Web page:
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Pregled bibliografske jedinice broj: 837926

Second-impact Syndrome has some Hypersensitivity Traits Suggesting Need for Reconsideration of Hypersensitivity Classification

Cuculić, Dražen; Ferenčić, Antun; Stemberga, Valter; Zuckerman, Scott; Šoša, Ivan
Second-impact Syndrome has some Hypersensitivity Traits Suggesting Need for Reconsideration of Hypersensitivity Classification // 34th FIMS World Sports Medicine Congress
Ljubljana, Slovenia, 2016. (poster, međunarodna recenzija, sažetak, znanstveni)

Second-impact Syndrome has some Hypersensitivity Traits Suggesting Need for Reconsideration of Hypersensitivity Classification

Cuculić, Dražen ; Ferenčić, Antun ; Stemberga, Valter ; Zuckerman, Scott ; Šoša, Ivan

Vrsta, podvrsta i kategorija rada
Sažeci sa skupova, sažetak, znanstveni

34th FIMS World Sports Medicine Congress

Mjesto i datum
Ljubljana, Slovenia, 29 September - 2 October 2016

Vrsta sudjelovanja

Vrsta recenzije
Međunarodna recenzija

Ključne riječi
Second-impact Syndrome

BACKGROUND: Motivated by the resemblances between second-impact syndrome and re-exposure to a specific type of antigen, what was additionally encouraged by comprehensive discussion following case presented by Veevers et al. (2009) we re- question the nature of a controversial term pertinent to mild traumatic brain injuries (mTBI). Fatal brain swelling after a second concussion prior to the subsiding of the earlier one’s symptoms roughly corresponds to some undesirable, but normal reactions of the immune system. Even we opine that proven and known mechanisms of neuronal edema in concussive and ischemic injuries as reviewed by Giza et al. (2001) would severely diminish a space for a “new, " obscure and anecdotal SIS, we advocate new approaches to questions with widespread implications in sports medicine, neurology, neurosurgery and forensic medicine. And possible localization of antigen-specific IgE and mast cells within brain tissue could explain a local release of a variety of active agents into the surrounding tissue what would cause local anaphylaxis. This is a locally limited example of a life-threatening response that can lead to a collapse of the circulatory and respiratory systems. MATERIALS AND METHODS: A systematic review was conducted to search for studies which investigated the nature of brain swelling in the second concussion. We used two outcome measures as possible of explanation hypersensitivity and second-impact syndrome. Three databases (Pubmed, Scopus and Google Scholar) were searched for publications between January 2000 and April 2016. The Boolean search terms used were: [‘hypersensitivity’ AND ‘second * syndrome’]. RESULTS: The search generated a total of 1181 studies. Titles, abstracts and keywords were reviewed to determine if studies could be included. Where these did not contain sufficient information, the paper itself was reviewed. Inclusion criteria were: original journal papers, human participants and papers written in English during the above timespan. Following a review of titles, abstracts and keywords, 27 studies were considered for inclusion, and review of full papers followed to confirm that inclusion criteria were met. CONCLUSION: Perhaps we are placing too much emphasis on a “first impact” that is largely based on eyewitness accounts ; unreliable diagnostic criteria, i.e. the number of spectators at collegiate vs. high school, or practice vs. game. Furthermore, a report by Duhaime et al. (2012) concluded that 17/31 cases of sport-related concussion across collegiate hockey and football players recalled no specific impact.No matter whether considered entity sui generis, or "diffuse cerebral swelling" recognized as the complication of traumatic brain injury (TBI), it is impossible not to note the striking similarities between massive cerebral edema, loss of auto-regulation and the immune response. Just like the hypersensitivity reactions that require a pre-sensitized (immune)state of the host ; SIS, considered by many controversial, also presumes “memorizing” capability of the injured brain. Impressiveness has been constantly tipping the scales of anaphylaxis towards the respiratory group of signs, what does not exclude an entirely new line of neurological substrates for anaphylaxis. Accordingly, by analyzing 50 anaphylactic deaths, Barnard (1967) recognized in some cases the existence of an apparent cerebral response to the antigen. The impressive cerebrovascular engorgement and eventual brain herniation, occurring in a matter of minutes, could correspond to a reaction provoked by re-exposure to a specific type of antigen. If the premise of diffuse cerebral swelling is granted, a new area for the analogy with immune response unfolds.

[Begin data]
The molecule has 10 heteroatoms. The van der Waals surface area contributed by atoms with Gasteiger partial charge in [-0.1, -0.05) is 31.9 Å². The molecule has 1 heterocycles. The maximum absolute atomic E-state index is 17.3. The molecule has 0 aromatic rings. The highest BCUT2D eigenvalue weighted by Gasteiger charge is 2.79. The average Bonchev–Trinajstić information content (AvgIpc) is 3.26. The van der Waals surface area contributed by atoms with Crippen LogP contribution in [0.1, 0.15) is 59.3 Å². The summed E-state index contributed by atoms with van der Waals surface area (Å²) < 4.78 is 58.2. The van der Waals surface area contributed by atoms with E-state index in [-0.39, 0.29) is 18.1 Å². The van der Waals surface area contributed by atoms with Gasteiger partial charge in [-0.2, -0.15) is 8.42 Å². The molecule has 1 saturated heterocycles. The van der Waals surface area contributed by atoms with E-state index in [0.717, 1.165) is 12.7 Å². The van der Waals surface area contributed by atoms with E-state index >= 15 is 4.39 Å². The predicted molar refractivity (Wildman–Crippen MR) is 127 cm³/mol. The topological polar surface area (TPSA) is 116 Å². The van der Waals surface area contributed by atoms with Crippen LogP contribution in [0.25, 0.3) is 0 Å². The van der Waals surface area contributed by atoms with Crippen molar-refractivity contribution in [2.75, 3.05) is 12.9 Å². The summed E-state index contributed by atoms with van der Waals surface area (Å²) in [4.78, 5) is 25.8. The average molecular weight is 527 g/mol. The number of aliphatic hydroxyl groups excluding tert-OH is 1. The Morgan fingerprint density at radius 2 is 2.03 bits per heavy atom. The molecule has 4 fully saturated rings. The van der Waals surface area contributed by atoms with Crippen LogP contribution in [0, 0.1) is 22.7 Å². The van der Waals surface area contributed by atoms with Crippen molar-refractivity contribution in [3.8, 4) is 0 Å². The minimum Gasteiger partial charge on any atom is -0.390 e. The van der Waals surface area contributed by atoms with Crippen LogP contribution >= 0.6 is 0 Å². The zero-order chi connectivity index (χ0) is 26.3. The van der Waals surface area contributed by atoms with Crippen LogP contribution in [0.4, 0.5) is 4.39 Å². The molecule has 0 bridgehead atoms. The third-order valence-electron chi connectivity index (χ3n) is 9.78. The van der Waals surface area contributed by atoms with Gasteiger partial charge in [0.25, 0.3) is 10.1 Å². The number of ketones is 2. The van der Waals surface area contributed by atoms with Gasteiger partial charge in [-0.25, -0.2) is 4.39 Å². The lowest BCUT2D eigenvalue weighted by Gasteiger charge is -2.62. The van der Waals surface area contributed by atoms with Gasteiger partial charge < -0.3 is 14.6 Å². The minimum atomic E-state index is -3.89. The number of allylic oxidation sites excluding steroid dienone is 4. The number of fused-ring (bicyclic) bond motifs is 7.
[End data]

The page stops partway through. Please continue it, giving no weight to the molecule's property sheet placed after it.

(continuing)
Izvorni jezik

Znanstvena područja
Temeljne medicinske znanosti


Medicinski fakultet, Rijeka